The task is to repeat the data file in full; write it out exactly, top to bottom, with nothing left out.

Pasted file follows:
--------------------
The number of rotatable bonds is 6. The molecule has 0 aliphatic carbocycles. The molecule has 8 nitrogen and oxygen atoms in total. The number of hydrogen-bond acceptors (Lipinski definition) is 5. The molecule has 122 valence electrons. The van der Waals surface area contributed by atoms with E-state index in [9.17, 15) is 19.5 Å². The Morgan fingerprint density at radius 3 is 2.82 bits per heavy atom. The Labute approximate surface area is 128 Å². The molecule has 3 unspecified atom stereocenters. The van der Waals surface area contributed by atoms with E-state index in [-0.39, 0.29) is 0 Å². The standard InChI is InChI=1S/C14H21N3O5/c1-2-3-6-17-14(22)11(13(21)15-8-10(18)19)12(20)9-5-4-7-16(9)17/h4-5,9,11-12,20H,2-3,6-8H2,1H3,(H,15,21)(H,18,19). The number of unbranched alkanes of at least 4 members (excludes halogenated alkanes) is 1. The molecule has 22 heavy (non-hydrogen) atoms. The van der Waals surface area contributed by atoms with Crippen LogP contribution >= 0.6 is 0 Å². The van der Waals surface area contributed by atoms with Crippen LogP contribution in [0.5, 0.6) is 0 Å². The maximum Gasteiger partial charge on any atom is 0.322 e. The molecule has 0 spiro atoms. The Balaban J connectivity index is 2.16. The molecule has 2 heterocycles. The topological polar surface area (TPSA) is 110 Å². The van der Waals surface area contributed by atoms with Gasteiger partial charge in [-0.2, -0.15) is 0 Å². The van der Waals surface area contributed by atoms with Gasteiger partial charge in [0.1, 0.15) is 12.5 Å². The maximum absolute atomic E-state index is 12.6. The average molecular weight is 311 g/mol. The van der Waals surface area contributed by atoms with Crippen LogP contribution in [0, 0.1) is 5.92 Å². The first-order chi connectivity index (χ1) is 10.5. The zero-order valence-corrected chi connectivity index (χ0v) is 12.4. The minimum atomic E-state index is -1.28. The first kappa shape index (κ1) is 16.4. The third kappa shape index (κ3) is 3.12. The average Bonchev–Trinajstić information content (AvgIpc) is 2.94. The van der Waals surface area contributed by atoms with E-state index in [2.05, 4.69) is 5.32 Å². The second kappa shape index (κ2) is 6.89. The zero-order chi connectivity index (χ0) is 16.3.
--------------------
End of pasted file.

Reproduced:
The number of rotatable bonds is 6. The molecule has 0 aliphatic carbocycles. The molecule has 8 nitrogen and oxygen atoms in total. The number of hydrogen-bond acceptors (Lipinski definition) is 5. The molecule has 122 valence electrons. The van der Waals surface area contributed by atoms with E-state index in [9.17, 15) is 19.5 Å². The Morgan fingerprint density at radius 3 is 2.82 bits per heavy atom. The Labute approximate surface area is 128 Å². The molecule has 3 unspecified atom stereocenters. The van der Waals surface area contributed by atoms with E-state index in [-0.39, 0.29) is 0 Å². The standard InChI is InChI=1S/C14H21N3O5/c1-2-3-6-17-14(22)11(13(21)15-8-10(18)19)12(20)9-5-4-7-16(9)17/h4-5,9,11-12,20H,2-3,6-8H2,1H3,(H,15,21)(H,18,19). The number of unbranched alkanes of at least 4 members (excludes halogenated alkanes) is 1. The molecule has 22 heavy (non-hydrogen) atoms. The van der Waals surface area contributed by atoms with Crippen LogP contribution >= 0.6 is 0 Å². The van der Waals surface area contributed by atoms with Crippen LogP contribution in [0.5, 0.6) is 0 Å². The maximum Gasteiger partial charge on any atom is 0.322 e. The molecule has 0 spiro atoms. The Balaban J connectivity index is 2.16. The molecule has 2 heterocycles. The topological polar surface area (TPSA) is 110 Å². The van der Waals surface area contributed by atoms with Gasteiger partial charge in [-0.2, -0.15) is 0 Å². The van der Waals surface area contributed by atoms with Gasteiger partial charge in [0.1, 0.15) is 12.5 Å². The maximum absolute atomic E-state index is 12.6. The average molecular weight is 311 g/mol. The van der Waals surface area contributed by atoms with Crippen LogP contribution in [0, 0.1) is 5.92 Å². The first-order chi connectivity index (χ1) is 10.5. The zero-order valence-corrected chi connectivity index (χ0v) is 12.4. The minimum atomic E-state index is -1.28. The first kappa shape index (κ1) is 16.4. The third kappa shape index (κ3) is 3.12. The average Bonchev–Trinajstić information content (AvgIpc) is 2.94. The van der Waals surface area contributed by atoms with E-state index in [2.05, 4.69) is 5.32 Å². The second kappa shape index (κ2) is 6.89. The zero-order chi connectivity index (χ0) is 16.3.